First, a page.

It has come to this. No more positivity, no more looking at things in a cup that's half full, even half empty is still too full. It's completely empty, in fact it's shattered on the ground and Dolphins fans are slicing their feet to shreds on the broken glass of the cup.
How many times must this happen? How many times must the obvious problems be identified, only to ultimately be ignored and then repeated over and over again? And who suffers from this? The players, obviously, who are extremely frustrated with how things are going as the Dolphins fell to 5-6 in embarrassing fashion, like most of their losses.
“We didn’t finish,” Gore said in an expletive fueled rant. “S---. We’ve got to finish. That’s the key. Especially when they got a f------ guy over there that can get hot, who I respect, plays the game how it’s supposed to be played, the quarterback. Finishing, man."
Whether Gore's comments were a not-so-thinly veiled shot at Ryan Tannehill or Adam Gase, there's no way to know for sure. But here are the facts of the matter. With the Dolphins up seven points, with the Colts just having finished scoring a field goal, Miami had a lovely opportunity to run down the clock with 8:26 left in the fourth quarter, all they had to do was hand the ball off to Gore a few times (and maybe one throw if necessary to get a first down), and watch the clock tick away so they could leave Indianapolis with the victory.
But that's what common sense would dictate. Adam Gase has shown numerous times now that common sense is not how he calls plays. He wants to do the unexpected, he wants to catch teams off guard. He wants to go against conventional wisdom because doing the obvious would be...well...obvious. So what does Gase call?
He calls a pass on first down, and Tannehill has to throw it away as pressure came after him.
Then on second down, he calls another pass, and this time Tannehill misses Kenny Stills over the middle. That was on the QB.
Then on 3rd and 10...another pass to try and convert for a first down? No. A shotgun handoff to Kenyan Drake that loses five yards because after all this time Gase has spent trying to be sneaky, teams have come to expect the unexpected. They knew he'd do that, because he's done it so many times.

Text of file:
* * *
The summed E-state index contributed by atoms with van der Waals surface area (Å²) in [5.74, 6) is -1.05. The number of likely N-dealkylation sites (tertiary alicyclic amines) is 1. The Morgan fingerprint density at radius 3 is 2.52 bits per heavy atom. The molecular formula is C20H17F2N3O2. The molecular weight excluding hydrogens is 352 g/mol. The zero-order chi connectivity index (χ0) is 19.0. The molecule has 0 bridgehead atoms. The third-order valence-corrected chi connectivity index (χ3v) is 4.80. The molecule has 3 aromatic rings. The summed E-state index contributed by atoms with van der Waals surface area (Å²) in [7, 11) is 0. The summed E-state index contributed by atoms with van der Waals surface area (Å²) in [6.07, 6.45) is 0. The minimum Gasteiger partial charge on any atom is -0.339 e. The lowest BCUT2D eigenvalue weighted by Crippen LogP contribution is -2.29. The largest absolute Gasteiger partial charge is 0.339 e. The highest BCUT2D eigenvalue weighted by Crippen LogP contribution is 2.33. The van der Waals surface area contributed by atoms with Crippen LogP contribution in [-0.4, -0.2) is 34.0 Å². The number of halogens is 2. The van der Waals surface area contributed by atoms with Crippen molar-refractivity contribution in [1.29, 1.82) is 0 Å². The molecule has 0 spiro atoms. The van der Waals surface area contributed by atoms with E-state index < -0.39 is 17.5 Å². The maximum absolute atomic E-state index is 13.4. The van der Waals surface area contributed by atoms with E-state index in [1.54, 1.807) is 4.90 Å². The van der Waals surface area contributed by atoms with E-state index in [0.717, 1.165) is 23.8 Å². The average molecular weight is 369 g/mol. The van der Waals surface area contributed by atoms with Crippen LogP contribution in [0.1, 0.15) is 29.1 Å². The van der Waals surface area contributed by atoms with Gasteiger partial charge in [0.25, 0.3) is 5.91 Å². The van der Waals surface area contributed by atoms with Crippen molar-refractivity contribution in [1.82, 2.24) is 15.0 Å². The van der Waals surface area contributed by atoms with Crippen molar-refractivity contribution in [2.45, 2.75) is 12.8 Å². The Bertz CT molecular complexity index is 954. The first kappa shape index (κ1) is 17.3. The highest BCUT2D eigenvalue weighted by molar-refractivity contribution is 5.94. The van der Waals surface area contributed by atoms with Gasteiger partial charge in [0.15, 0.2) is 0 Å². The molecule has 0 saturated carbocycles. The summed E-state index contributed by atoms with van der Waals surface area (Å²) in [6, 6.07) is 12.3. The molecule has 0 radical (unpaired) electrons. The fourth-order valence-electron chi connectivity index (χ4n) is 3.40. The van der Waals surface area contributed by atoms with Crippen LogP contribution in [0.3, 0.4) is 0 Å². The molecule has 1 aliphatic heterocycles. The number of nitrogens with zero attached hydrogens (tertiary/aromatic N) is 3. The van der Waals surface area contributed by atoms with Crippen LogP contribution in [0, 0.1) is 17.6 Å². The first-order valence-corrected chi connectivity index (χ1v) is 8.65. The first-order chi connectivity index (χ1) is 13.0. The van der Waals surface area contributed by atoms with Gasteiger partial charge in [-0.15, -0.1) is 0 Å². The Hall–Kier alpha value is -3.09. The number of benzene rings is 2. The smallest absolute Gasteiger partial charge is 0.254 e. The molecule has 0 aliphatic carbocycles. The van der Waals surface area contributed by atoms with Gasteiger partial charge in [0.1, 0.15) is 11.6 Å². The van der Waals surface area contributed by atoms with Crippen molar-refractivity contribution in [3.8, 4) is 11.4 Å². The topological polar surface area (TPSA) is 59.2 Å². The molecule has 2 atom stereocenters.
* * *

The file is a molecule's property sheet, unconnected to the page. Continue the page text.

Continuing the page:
Next drive, Colts score another touchdown, and the game is tied.
So now it's time to give the ball to Ryan Tannehill, who had been playing well all game despite a few hiccups here and there, in fact his overall numbers were better than Andrew Luck's, because Luck threw two straight interceptions to Xavien Howard, and managed to avoid another that could have been caught by Reshad Jones.
Tannehill is backed up deep in his own territory, on the six-yard line. There's a little over four minutes left. Time for Tannehill to prove himself in crunch time.
Gase calls a run to Frank Gore for no gain, a screen pass to DeVante Parker for no gain (with an offensive P.I. on Kenny Stills to boot), and on 3rd and 10...a shotgun handoff to Kenyan Drake that went for four yards...and instead of going for it, he called another punt with 2:50 left on the clock.
Gase defended his decision, saying that they were backed up deep in their own territory and so the run was the call they made...except, the game was on the line, you needed yards and you needed points and you needed them now. What was the logic on giving Andrew Luck back the ball when the defense was not able to find ways to stop him?
Except they almost did, they almost had him stopped...and then the defense gave up one play on third down that clinched the game at last.
Regardless of the defense's ultimate failure to make the stop, which is another topic altogether...this is a recurring problem, a problem that should not be a problem for a supposed offensive guru who received heavy praise across the league for his brilliant football mind and intelligence.
Where is it though?
Is this what they were talking about? Gase's tendency to do the unexpected, even if it spits in the face of what the team should do in any given scenario? When they have the lead, they play aggressive, when they need points, they play conservative.
Huh? Why? That should be the opposite!
You play conservative when you have a lead, you play aggressive when you need points, because that's the situation you find yourself in. When the games come that close to the wire, you can't just assume you'll get another chance to touch the football on offense, you need to play like this is all you're gonna get.
But he didn't, and he doesn't. His play calls consistently baffle all who watch, his decisions leave opposing head coaches reeling and wondering why he made them in the first place. Who can forget when Marvin Lewis essentially called out Gase for leaving backup left tackle Zach Sterup on an island for him to struggle, which ultimately led to the Dolphins losing that game and Tannehill being injured for five weeks?
It just happened again, slightly different circumstances but the same general theme. What is head coach Adam Gase thinking? How can this offensive guru deem it wise to take the ball out of his QB's hands when he needs to have it, and put it IN his hands when he doesn't need to have it? Does being a guru mean you do things no one else would do? Does being a guru mean you do nothing that everyone else would do?